[NL] Court rules YouTube not required to reinstate video containing alleged COVID-19 disinformation

IRIS 2020-10:1/16

Michelle Seel

Institute for Information Law (IViR), University of Amsterdam

On 9 September 2020, the Rechtbank Amsterdam (District Court of Amsterdam) delivered an important judgment involving YouTube videos that were said to contain COVID-19 disinformation. The judgment concerned two videos removed from YouTube in which a doctor was interviewed regarding the controversial, and in the Netherlands unrecognised, drug against COVID-19, hydroxychloroquine (HCQ).

In this case, Cafe Weltschmerz - a Dutch citizen journalism platform with a channel on YouTube - initiated legal proceedings against Google Ireland, the company offering YouTube in Europe. A doctor who was interviewed in the videos claimed to have successfully treated 10 of his patients with the help of the drug HCQ. This drug is being tested in several countries as a drug against COVID-19, and even the Netherlands tested it on patients in March and April 2020. However, due to the many side effects, the health care system in the Netherlands has banned the prescription of this drug for cases of COVID-19.

Both the doctor and Café Weltschmerz sued Google following the removal of the videos from YouTube. Cafe Weltschmerz demanded, among other things, that the videos be reinstated on YouTube and that YouTube discontinue its policy regarding COVID-19. They argued that YouTube had committed malpractice by removing the videos and that the breach was unlawful. In addition, they stated that YouTube's policy was contrary to the views of the World Health Organisation (WHO) and local health organisations, and that the removal of the videos constituted a restriction on their right to freedom of expression. YouTube, on the other hand, argued that Cafe Weltschmerz’s videos contained disinformation. The debate about HCQ is allowed, but it considered that the videos crossed the line. For example, they tell spectators how to obtain the substance outside the regular channels, and the 1.5 metre measure was not being respected.

YouTube stated that by having an account on YouTube, Café Weltschmerz had agreed to YouTube's terms of service, which also meant that YouTube could remove videos if they caused damage to YouTube, their users or third parties. On 20 May 2020, YouTube supplemented its guidelines with a policy against misleading information about COVID-19. As a result, YouTube does not allow content that disseminates misleading medical information in violation of advice from the World Health Organization (WHO) or local health authorities. YouTube also stated that no videos may be posted stating, for example, that people were not dying of coronavirus, that a vaccine had been discovered, or that encouraged viewers to use medical devices. Since both of Cafe Weltschmerz's videos violated YouTube's policy, they had been removed.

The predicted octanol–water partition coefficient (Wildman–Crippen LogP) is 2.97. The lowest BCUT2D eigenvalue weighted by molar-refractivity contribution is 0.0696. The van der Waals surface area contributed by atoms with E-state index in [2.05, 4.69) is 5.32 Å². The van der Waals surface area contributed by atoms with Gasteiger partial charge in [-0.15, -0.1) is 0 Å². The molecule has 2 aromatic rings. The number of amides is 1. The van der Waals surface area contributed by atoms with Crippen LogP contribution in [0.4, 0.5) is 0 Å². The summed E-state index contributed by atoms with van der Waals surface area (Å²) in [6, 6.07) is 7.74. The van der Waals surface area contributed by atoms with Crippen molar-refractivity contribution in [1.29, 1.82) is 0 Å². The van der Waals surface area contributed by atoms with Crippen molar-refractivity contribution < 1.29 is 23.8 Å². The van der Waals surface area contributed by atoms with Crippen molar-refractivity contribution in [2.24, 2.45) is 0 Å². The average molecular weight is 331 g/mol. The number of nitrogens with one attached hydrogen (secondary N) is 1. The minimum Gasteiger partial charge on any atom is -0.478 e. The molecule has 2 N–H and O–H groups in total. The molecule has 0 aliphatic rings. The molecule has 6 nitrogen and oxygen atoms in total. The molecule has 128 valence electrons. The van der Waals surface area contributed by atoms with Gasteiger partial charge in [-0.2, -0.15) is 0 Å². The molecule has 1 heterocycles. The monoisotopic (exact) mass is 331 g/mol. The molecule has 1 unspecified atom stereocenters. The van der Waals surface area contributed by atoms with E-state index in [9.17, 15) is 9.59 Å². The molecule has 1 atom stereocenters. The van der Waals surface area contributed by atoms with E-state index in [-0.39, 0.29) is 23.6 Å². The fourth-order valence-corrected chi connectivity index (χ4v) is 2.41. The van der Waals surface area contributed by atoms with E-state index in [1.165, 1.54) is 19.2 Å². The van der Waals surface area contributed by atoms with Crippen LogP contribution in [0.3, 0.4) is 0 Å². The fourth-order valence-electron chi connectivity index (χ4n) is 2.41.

The Court first stated that since YouTube is one of the largest platforms on the Internet, it has a great responsibility regarding the public debate. In this case, YouTube only allowed content in line with the Dutch National Institute for Public Health and the Environment (RIVM). According to the Court, this policy is too limited and is therefore not in line with the principle of freedom of expression. With regard to COVID-19, a user may expect a large amount of content. However, the Court stated that in the case of these two videos, the doctor should have formulated his statements with more nuance. Since this did not happen, the interviews are not part of the public debate. Furthermore, the statements of incorrect information contained potentially harmful and dangerous information.

In light of the foregoing, the Court concluded that there had been no violation of the right to freedom of expression and that YouTube’s decision to remove the videos was not unlawful.


This article has been published in IRIS Legal Observations of the European Audiovisual Observatory.